ORDflyer From United States of America, joined Aug 2004, 511 posts, RR: 0 Reply 2, posted (9 years 3 weeks 2 days 7 hours ago) and read 5714 times:
If you check http://www.airnav.com/airports/ you can put in an airport and it will come up with detailed info about that airport, including all frequencies. Just punch the desired frequencies into your scanner according to your scanner's instructions and you should be up and running. Keep in mind that depending on your distance from the airport, you will probably only be able to hear the airplane transmissions, not the ground transmissions.
Santhosh From India, joined Sep 2001, 542 posts, RR: 1 Reply 4, posted (9 years 3 weeks 2 days 4 hours ago) and read 5697 times:
For getting the Approach and control radar transmissions 30 to 40 miles is a pretty good distance. But if you are capable if attaching and external antenna then i bet you will get far more out of your scanner. Either buy an external antenna if you can afford or just make one. Old TV antenna would be enough. You just have to buy a jack to connect it to the scanner. I did it the same way and good extremely good results out of it.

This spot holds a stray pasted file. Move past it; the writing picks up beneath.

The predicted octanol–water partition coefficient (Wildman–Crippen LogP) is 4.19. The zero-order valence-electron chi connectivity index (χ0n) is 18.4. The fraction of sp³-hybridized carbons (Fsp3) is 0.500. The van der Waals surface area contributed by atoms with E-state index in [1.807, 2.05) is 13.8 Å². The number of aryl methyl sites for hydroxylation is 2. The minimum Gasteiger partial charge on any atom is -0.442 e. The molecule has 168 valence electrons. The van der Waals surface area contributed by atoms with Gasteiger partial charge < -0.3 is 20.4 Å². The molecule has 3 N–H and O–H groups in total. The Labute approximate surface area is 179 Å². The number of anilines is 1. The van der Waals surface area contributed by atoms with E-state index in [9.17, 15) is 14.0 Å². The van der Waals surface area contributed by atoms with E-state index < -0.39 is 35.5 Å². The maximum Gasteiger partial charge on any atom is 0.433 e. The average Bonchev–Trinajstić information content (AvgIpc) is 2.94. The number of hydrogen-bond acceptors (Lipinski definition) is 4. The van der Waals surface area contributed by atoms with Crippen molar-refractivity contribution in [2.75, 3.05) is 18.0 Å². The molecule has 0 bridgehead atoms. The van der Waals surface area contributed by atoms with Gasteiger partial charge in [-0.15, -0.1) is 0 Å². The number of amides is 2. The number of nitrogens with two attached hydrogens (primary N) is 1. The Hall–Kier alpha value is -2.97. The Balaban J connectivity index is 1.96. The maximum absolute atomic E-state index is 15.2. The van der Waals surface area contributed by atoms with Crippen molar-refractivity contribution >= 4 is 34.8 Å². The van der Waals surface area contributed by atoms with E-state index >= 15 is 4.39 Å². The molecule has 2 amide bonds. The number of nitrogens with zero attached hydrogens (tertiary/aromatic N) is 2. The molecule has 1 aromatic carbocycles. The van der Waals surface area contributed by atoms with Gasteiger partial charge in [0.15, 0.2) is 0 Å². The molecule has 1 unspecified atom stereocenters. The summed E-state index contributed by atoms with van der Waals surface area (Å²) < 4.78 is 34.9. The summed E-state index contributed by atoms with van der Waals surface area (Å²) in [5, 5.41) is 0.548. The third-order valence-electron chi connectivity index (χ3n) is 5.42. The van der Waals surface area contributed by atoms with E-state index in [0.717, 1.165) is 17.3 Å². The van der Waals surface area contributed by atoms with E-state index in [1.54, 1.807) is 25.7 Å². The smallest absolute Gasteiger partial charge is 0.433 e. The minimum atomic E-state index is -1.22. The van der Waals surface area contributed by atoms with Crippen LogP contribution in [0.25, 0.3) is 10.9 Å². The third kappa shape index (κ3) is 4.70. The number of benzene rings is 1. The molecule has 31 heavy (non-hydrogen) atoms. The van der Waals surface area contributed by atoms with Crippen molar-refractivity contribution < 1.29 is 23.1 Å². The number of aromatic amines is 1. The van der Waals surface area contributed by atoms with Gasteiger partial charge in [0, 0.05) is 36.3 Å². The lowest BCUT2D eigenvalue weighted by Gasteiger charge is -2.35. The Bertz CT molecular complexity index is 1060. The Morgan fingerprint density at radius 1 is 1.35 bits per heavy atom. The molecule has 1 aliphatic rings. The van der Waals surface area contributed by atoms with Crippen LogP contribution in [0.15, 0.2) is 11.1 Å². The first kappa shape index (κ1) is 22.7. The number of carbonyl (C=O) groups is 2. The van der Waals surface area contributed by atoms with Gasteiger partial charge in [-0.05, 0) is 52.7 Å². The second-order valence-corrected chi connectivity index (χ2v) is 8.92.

ORDflyer From United States of America, joined Aug 2004, 511 posts, RR: 0 Reply 5, posted (9 years 3 weeks 1 day 15 hours ago) and read 5682 times:
I was wondering how close do I have to be to the airport to sucessfully hear transmissions? ( I am about 30-40 miles away from CLE)
I live about that same distance from ORD and hear the aircraft transmissions on the approach frequency quite well, however since these frequencies are line of sight that is too far to hear the ground transmissions unless perhaps you have a big enough antenna. I'm just using a stock antenna now, I don't have exerpience with external antennas. I've been meaning to get one but haven't yet.
ORDflyer From United States of America, joined Aug 2004, 511 posts, RR: 0 Reply 7, posted (9 years 3 weeks 1 day 11 hours ago) and read 5666 times:
Scanners can admitedly be a bit tricky to operate at first. Without knowing exactly which scanner you have, it sounds like the channels you are referring to are the scanner's built in memory channels. Scanners have a set number of memory channels to store radio frequencies, it could be 100 channels in your case. If you have your scanner instruction book, look for something along the lines of how to input a frequency into a memory channel. You can store all the frequencies for CLE or wherever you wish, and once they are stored in a memory channel they will be saved and it is easy to switch between them.
Here are some approach frequencies for you to try, from http://www.airnav.com
CLEVELAND APPROACH: 119.625, 123.85, 124.0, 126.55